Nature

En Medio River Edge Reforested With Native Plants

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Gold trumpet trees, yellow bark wood, rosewood, fotocaballos, ron ron, rain tree, oak, wild cashew and jocote (mombin) are some of the 500 native tropical dry forest plants that were planted on the banks of the En Medio River to protect its flow.

It was a joint project of Aqueducts and Sewers (AyA), the Costa Rican Foundation for the Protection of Nature in Guanacaste (Fundecongo), the Free University of Costa Rica, the Ministry of Health and the Environmental Commission of the Ministry of Environment and Energy (MINAE).

The planting was done during the month of October along one kilometer of the river’s edge, located in the area of the AyA lagoons. According to Lisbeth Jimenez, coordinator of the reforestation project for AyA, the Municipality of Santa Cruz dredged the river in this sector a few years ago to prevent adjacent communities from flooding during the rainy season. The place was left devoid of vegetation in an area of approximately 2 kilometers on both banks.

The 500 trees were donated by the Costa Rican Electricity Institute (ICE) and planted by volunteer officials. Currently the plants are maintained by AyA workers, especially pruning and irrigation in dry season. Each plant cost about ¢200 (about 40 cents).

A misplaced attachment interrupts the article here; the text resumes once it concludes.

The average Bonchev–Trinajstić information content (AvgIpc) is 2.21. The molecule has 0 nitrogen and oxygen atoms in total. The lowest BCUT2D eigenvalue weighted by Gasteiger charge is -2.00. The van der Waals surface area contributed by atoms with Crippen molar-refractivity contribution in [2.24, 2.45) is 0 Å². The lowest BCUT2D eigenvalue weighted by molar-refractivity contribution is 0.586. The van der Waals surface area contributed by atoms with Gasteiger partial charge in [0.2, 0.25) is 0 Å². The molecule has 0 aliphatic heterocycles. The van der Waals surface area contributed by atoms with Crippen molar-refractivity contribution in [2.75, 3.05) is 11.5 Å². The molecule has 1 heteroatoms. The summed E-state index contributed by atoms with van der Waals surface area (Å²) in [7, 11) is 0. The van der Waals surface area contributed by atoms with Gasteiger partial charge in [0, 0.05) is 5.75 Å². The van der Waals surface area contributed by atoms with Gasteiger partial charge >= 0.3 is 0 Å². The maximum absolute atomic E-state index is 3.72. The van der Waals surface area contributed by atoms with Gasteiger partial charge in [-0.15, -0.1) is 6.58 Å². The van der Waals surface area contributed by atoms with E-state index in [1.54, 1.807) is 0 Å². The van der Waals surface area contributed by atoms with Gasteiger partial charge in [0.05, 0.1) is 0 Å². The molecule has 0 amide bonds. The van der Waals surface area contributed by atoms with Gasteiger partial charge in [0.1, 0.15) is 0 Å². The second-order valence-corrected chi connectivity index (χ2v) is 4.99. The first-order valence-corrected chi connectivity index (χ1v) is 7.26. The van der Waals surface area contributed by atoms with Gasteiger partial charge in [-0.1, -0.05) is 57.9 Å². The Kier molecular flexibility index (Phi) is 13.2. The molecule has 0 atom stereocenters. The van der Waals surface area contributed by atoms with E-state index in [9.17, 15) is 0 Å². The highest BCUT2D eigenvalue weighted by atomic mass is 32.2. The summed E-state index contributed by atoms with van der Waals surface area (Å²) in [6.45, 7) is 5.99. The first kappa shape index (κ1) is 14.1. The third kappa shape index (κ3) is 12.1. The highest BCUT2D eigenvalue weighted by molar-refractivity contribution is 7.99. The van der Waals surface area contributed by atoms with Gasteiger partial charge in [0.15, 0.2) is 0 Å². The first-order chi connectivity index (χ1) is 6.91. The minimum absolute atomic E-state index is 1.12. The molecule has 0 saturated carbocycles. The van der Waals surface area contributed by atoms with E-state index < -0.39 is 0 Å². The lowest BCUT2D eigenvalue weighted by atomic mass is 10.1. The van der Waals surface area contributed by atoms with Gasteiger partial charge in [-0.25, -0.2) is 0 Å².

According to Kathy Madrigal, a member of the Environmental Commission, this year they will resume the project to reforest this same site in coordination with other institutions and will organize some schools to do cleaning work.

We intend to continue reforesting the En Medio River in the middle of the third quarter of this year, when the rains begin. The idea is to continue right there in an area of two kilometers on both sides of the river and we are going to coordinate with some schools to do cleaning work at the En Medio and Diria rivers,” Madrigal commented.

So far, six schools are integrated into the recycling and environmental protection programs coordinated by the commission. In the schools of San Juan, Chirco, Arado, Estocolmo, UCR School and Barrio Limon, they provide training and counseling on how to recycle and be aware of protecting ecosystems and water tables.

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